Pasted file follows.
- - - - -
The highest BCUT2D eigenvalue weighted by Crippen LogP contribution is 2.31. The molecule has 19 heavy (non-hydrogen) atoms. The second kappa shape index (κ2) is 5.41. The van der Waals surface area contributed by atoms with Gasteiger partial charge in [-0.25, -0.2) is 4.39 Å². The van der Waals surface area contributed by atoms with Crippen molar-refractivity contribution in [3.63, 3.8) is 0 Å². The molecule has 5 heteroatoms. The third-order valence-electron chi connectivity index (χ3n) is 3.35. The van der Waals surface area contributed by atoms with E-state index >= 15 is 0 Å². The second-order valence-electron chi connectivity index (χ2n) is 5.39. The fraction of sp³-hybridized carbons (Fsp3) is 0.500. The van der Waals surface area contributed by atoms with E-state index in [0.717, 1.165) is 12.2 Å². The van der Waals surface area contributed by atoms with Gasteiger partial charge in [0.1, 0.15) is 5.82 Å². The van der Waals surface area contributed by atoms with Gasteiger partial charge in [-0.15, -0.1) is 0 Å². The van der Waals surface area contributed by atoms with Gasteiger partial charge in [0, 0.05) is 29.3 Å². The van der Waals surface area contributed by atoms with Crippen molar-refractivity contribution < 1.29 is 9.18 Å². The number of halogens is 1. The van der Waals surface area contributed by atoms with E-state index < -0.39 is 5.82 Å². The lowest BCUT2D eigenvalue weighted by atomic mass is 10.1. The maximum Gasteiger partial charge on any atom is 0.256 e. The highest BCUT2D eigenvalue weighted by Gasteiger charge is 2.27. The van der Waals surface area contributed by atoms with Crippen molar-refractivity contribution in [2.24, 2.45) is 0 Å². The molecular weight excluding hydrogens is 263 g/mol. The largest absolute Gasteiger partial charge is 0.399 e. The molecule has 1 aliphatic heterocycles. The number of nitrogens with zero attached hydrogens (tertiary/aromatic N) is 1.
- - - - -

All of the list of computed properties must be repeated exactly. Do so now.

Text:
The highest BCUT2D eigenvalue weighted by Crippen LogP contribution is 2.31. The molecule has 19 heavy (non-hydrogen) atoms. The second kappa shape index (κ2) is 5.41. The van der Waals surface area contributed by atoms with Gasteiger partial charge in [-0.25, -0.2) is 4.39 Å². The van der Waals surface area contributed by atoms with Crippen molar-refractivity contribution in [3.63, 3.8) is 0 Å². The molecule has 5 heteroatoms. The third-order valence-electron chi connectivity index (χ3n) is 3.35. The van der Waals surface area contributed by atoms with E-state index >= 15 is 0 Å². The second-order valence-electron chi connectivity index (χ2n) is 5.39. The fraction of sp³-hybridized carbons (Fsp3) is 0.500. The van der Waals surface area contributed by atoms with E-state index in [0.717, 1.165) is 12.2 Å². The van der Waals surface area contributed by atoms with Gasteiger partial charge in [0.1, 0.15) is 5.82 Å². The van der Waals surface area contributed by atoms with Gasteiger partial charge in [-0.15, -0.1) is 0 Å². The van der Waals surface area contributed by atoms with Gasteiger partial charge in [0, 0.05) is 29.3 Å². The van der Waals surface area contributed by atoms with Crippen molar-refractivity contribution < 1.29 is 9.18 Å². The number of halogens is 1. The van der Waals surface area contributed by atoms with E-state index < -0.39 is 5.82 Å². The lowest BCUT2D eigenvalue weighted by atomic mass is 10.1. The maximum Gasteiger partial charge on any atom is 0.256 e. The highest BCUT2D eigenvalue weighted by Gasteiger charge is 2.27. The van der Waals surface area contributed by atoms with Crippen molar-refractivity contribution in [2.24, 2.45) is 0 Å². The molecular weight excluding hydrogens is 263 g/mol. The largest absolute Gasteiger partial charge is 0.399 e. The molecule has 1 aliphatic heterocycles. The number of nitrogens with zero attached hydrogens (tertiary/aromatic N) is 1.